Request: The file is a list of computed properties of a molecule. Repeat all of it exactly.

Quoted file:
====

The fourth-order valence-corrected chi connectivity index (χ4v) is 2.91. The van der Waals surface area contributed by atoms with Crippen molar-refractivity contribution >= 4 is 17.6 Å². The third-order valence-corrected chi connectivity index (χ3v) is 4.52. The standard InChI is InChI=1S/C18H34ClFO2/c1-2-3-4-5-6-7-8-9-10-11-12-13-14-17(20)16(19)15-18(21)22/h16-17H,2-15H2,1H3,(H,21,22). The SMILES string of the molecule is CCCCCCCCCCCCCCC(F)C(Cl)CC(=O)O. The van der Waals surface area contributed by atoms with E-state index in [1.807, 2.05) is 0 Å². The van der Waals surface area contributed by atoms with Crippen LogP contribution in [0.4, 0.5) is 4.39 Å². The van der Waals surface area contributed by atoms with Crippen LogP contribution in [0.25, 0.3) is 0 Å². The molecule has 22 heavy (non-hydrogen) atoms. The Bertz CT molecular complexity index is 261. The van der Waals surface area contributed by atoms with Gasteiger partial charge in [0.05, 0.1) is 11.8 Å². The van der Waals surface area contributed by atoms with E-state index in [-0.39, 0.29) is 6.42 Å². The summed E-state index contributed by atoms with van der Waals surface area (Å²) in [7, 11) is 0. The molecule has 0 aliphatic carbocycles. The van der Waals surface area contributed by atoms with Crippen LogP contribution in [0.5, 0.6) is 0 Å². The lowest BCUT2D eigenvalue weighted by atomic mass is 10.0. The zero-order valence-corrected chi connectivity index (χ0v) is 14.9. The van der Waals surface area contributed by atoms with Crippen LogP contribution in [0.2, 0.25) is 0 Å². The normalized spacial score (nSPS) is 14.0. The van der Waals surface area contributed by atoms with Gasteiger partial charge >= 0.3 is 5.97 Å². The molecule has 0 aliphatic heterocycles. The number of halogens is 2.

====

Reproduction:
The fourth-order valence-corrected chi connectivity index (χ4v) is 2.91. The van der Waals surface area contributed by atoms with Crippen molar-refractivity contribution >= 4 is 17.6 Å². The third-order valence-corrected chi connectivity index (χ3v) is 4.52. The standard InChI is InChI=1S/C18H34ClFO2/c1-2-3-4-5-6-7-8-9-10-11-12-13-14-17(20)16(19)15-18(21)22/h16-17H,2-15H2,1H3,(H,21,22). The SMILES string of the molecule is CCCCCCCCCCCCCCC(F)C(Cl)CC(=O)O. The van der Waals surface area contributed by atoms with E-state index in [1.807, 2.05) is 0 Å². The van der Waals surface area contributed by atoms with Crippen LogP contribution in [0.4, 0.5) is 4.39 Å². The van der Waals surface area contributed by atoms with Crippen LogP contribution in [0.25, 0.3) is 0 Å². The molecule has 22 heavy (non-hydrogen) atoms. The Bertz CT molecular complexity index is 261. The van der Waals surface area contributed by atoms with Gasteiger partial charge in [0.05, 0.1) is 11.8 Å². The van der Waals surface area contributed by atoms with E-state index in [-0.39, 0.29) is 6.42 Å². The summed E-state index contributed by atoms with van der Waals surface area (Å²) in [7, 11) is 0. The molecule has 0 aliphatic carbocycles. The van der Waals surface area contributed by atoms with Crippen LogP contribution in [0.5, 0.6) is 0 Å². The lowest BCUT2D eigenvalue weighted by atomic mass is 10.0. The zero-order valence-corrected chi connectivity index (χ0v) is 14.9. The van der Waals surface area contributed by atoms with Crippen LogP contribution in [0.2, 0.25) is 0 Å². The normalized spacial score (nSPS) is 14.0. The van der Waals surface area contributed by atoms with Gasteiger partial charge >= 0.3 is 5.97 Å². The molecule has 0 aliphatic heterocycles. The number of halogens is 2.